As I left the floating dock, I noticed a sparkling patch on the surface of the water. On closer inspection, it turned out to be a hatch of Whirligig Beetles (family Gyrinidae) swirling across the surface with sun on their rounded backs.

A swarm of Whirligig beetles, some sparkling in the sunlight

These little creatures seek protection in groups, swimming frantically in circles when agitated. Their divided eyes are believed to allow them to see both above and below the water’s surface. Nonetheless, periodically a fish dashed to the surface and a few disappeared, leaving a gap in the swarm,  as you can see in the 10 second video below.

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A closeup shot (below) shows these rotund insects more clearly. You can see how each little beetle makes its own tiny ripples as it energetically rows over the surface with its hind and middle legs. The front legs are used to grab other insects, including those unlucky enough to fall in their midst!

Whirligig Beetles rowing around in a swarm on Lost Lake.

At the water’s edge, a small American Bullfrog (Rana catesbeianus) sat quietly in the shadows, its face turned to the sunlight. I mistook it at first for a Green Frog (Rana clamitans), but they have rigid folds down either side of their back. This little bullfrog had a fold that curled around its tympanum, the eardrum-like circle on the side of a frog’s head. Also its eyes sit up high on its head; Green Frogs’ eyes are lower with little noticeable bulge. I wondered if this small frog stared so steadily because it was trying to see the shadow of an insect flying by, silhouetted against the light. I wish just once I’d get to see that long tongue flash out and snag one!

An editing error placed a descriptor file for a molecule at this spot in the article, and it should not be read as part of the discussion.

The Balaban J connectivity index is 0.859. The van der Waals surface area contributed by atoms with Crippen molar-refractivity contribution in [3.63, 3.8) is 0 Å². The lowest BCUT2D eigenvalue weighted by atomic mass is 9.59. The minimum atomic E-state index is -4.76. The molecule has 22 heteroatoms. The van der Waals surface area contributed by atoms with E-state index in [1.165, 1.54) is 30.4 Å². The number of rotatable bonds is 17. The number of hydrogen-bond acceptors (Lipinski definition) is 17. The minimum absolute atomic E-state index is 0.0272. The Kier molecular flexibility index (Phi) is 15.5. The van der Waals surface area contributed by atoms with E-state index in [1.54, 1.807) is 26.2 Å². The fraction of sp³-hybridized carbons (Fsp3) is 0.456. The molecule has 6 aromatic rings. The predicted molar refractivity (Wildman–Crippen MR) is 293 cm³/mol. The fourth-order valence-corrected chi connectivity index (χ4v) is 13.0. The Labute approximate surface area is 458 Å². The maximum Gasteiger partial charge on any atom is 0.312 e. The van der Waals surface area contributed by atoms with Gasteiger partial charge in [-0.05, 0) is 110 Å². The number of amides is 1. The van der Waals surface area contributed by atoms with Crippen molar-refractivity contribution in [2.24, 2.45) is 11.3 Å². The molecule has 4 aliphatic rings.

Several bullfrogs jumped into the water as I came off the dock, but this little one kept concentrating on looking for an insect – or perhaps just enjoying the sun on a cool day.

On one of my trips to Lost Lake, I came across a mother and son team fishing on the deck. The young man, Zach Adams, had just pulled in a Largemouth Bass (Micropterus salmoides) – and I believe, on his first cast! His mom, Cheryl, took a photo before her son released it back into the water. I’m happy that she kindly shared her photo with me, so I could show you one of the denizens that live below the surface of Lost Lake. This bass is what researchers call an “apex predator,” which means that its presence maintains the balance of species within the lake.

Zach Adams with the Largemouth Bass he caught at Lost Lake

Then, Into the Steeply Sloping Woods

The high point of the woods at Lost Lake slopes down to a dry vernal pool at its foot